I guess probuilder will probably be the way I go: https://www.youtube.com/watch?v=U_5f8RlciWQ
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Offline Cinth

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Re: Any artists here? What do you use for uv-painting?
« Reply #7 on: September 14, 2016, 04:13:51 PM »
I guess probuilder will probably be the way I go: https://www.youtube.com/watch?v=U_5f8RlciWQ

Sticking with what you know?
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Offline Draco18s

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Re: Any artists here? What do you use for uv-painting?
« Reply #8 on: September 14, 2016, 04:32:09 PM »
I fiddled with the free version of that plugin once.  Pretty slick stuff.

Offline x4000

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Re: Any artists here? What do you use for uv-painting?
« Reply #9 on: September 14, 2016, 07:57:55 PM »
Yeah, we used it extensively for Raptor.  Mainly we'd take existing models in and convert them to their format and edit them.  One of the most killer things they have is a pretty solid (though still experimental) boolen ops tool.  It doesn't lead to the perfectly ideal number of resulting vertices left behind, so it's not a substitute for something like a CSG if you're looking to do subtractive geometry en masse.  But when it comes to realtime messing with the existing meshes it's great.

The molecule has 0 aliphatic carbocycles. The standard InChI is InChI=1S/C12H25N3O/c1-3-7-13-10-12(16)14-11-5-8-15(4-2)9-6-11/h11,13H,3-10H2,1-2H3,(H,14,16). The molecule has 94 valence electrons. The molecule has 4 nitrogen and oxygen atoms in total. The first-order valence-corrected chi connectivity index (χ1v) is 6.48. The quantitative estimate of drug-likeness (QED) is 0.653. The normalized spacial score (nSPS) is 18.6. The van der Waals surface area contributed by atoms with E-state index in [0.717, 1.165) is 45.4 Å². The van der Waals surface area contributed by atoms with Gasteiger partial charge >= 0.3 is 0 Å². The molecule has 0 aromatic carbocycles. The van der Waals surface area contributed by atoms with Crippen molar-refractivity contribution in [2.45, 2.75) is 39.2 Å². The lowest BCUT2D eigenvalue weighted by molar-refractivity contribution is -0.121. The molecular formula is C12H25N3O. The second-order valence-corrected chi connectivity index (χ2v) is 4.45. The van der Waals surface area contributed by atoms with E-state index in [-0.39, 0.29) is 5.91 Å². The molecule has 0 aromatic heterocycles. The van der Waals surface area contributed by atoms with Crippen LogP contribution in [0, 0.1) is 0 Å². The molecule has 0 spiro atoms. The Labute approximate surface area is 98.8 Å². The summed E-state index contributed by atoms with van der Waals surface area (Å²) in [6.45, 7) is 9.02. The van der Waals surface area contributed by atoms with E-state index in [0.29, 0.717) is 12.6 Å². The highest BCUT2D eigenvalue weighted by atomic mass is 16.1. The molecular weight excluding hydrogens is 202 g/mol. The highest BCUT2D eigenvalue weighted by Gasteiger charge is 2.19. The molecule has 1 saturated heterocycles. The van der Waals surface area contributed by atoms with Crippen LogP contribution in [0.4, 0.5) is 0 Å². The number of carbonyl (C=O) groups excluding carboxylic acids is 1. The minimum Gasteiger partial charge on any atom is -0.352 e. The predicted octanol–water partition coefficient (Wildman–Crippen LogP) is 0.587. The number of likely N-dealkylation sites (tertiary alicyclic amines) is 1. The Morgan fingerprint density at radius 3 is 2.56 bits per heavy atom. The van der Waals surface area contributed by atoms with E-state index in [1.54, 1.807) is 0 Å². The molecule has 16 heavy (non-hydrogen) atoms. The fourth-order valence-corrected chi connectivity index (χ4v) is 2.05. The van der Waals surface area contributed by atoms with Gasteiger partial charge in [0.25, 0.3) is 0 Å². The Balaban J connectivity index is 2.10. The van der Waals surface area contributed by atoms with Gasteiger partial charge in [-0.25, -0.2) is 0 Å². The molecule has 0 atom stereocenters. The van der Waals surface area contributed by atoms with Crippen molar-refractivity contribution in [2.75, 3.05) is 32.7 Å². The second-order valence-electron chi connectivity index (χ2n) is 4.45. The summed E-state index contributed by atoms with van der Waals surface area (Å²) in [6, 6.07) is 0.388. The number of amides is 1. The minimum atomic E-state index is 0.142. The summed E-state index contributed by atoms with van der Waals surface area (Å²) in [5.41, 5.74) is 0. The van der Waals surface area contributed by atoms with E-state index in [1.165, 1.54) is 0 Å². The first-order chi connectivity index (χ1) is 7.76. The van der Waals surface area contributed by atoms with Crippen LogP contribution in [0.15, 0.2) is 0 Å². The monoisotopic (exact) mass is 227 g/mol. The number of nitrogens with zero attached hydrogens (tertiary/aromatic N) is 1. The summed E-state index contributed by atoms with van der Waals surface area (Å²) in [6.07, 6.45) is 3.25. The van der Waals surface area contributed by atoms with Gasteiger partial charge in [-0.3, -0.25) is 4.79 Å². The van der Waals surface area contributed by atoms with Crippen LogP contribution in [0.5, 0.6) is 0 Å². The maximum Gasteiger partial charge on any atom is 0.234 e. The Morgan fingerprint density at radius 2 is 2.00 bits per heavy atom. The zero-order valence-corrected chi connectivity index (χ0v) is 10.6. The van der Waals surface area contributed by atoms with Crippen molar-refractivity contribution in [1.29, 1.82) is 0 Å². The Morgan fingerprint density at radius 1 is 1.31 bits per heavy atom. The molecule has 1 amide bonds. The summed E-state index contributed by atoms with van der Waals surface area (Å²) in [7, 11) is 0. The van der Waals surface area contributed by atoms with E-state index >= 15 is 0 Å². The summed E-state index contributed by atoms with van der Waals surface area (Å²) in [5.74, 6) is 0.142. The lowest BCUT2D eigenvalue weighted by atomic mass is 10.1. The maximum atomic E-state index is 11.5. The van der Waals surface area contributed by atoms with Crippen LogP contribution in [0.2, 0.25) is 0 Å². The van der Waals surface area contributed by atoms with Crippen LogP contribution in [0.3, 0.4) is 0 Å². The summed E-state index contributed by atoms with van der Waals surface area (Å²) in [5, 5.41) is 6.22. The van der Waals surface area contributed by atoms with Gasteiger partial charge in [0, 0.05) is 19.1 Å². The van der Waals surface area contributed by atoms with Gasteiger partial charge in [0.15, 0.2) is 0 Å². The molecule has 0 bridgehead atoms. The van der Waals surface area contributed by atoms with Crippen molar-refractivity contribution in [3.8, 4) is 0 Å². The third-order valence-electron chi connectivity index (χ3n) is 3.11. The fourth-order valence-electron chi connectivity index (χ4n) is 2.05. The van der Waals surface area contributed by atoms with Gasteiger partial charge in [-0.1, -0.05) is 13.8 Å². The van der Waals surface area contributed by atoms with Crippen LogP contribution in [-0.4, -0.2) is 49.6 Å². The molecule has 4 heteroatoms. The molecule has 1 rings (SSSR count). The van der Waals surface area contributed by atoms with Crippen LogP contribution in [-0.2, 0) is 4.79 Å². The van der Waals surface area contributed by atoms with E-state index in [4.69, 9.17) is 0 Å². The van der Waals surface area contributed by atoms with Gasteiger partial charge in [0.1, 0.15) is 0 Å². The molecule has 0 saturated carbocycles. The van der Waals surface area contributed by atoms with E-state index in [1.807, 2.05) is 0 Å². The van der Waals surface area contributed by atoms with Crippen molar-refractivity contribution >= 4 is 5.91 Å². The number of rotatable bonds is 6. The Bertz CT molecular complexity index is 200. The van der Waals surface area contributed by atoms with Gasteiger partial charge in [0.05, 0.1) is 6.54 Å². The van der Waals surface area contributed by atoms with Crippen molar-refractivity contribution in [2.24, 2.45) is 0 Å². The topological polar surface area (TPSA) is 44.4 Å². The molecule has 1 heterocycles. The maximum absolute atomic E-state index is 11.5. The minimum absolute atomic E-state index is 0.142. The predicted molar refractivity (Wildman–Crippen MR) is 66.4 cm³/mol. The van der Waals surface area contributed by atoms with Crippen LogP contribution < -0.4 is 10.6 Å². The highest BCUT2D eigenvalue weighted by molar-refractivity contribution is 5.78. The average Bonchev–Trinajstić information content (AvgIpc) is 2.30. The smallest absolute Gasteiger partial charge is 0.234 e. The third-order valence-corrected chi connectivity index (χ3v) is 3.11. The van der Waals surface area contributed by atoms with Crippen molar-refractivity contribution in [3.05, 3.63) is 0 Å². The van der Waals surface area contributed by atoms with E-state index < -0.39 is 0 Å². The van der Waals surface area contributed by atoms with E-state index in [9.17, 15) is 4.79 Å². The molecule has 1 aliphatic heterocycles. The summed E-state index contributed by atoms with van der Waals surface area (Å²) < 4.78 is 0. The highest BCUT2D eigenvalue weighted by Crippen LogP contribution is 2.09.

Blue was really frustrated with a lot of the limitations that it has compared to Sketchup (not being able to draw arbitrary lines and boxes and whatnot and then extrude, in particular), and I agree that one is frustrating as heck.  Being able to extrude or pull faces is pretty nice, though, and from an efficiency standpoint in poly count I understand why they went with their ring-based subdivision approach.  I still dislike that, too, though. ;)

I'm a bit chatty at the moment because I'm waiting for Unity 5.4 to import 6 GB of stuff.  Not remotely all of that will be in the final game, not even close, but it's useful prototyping stuff.
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Offline Aklyon

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Re: Any artists here? What do you use for uv-painting?
« Reply #10 on: September 14, 2016, 08:04:57 PM »
Is 6gb a lot of prototyping stuff, or an average amount?

Offline x4000

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Re: Any artists here? What do you use for uv-painting?
« Reply #11 on: September 14, 2016, 08:06:19 PM »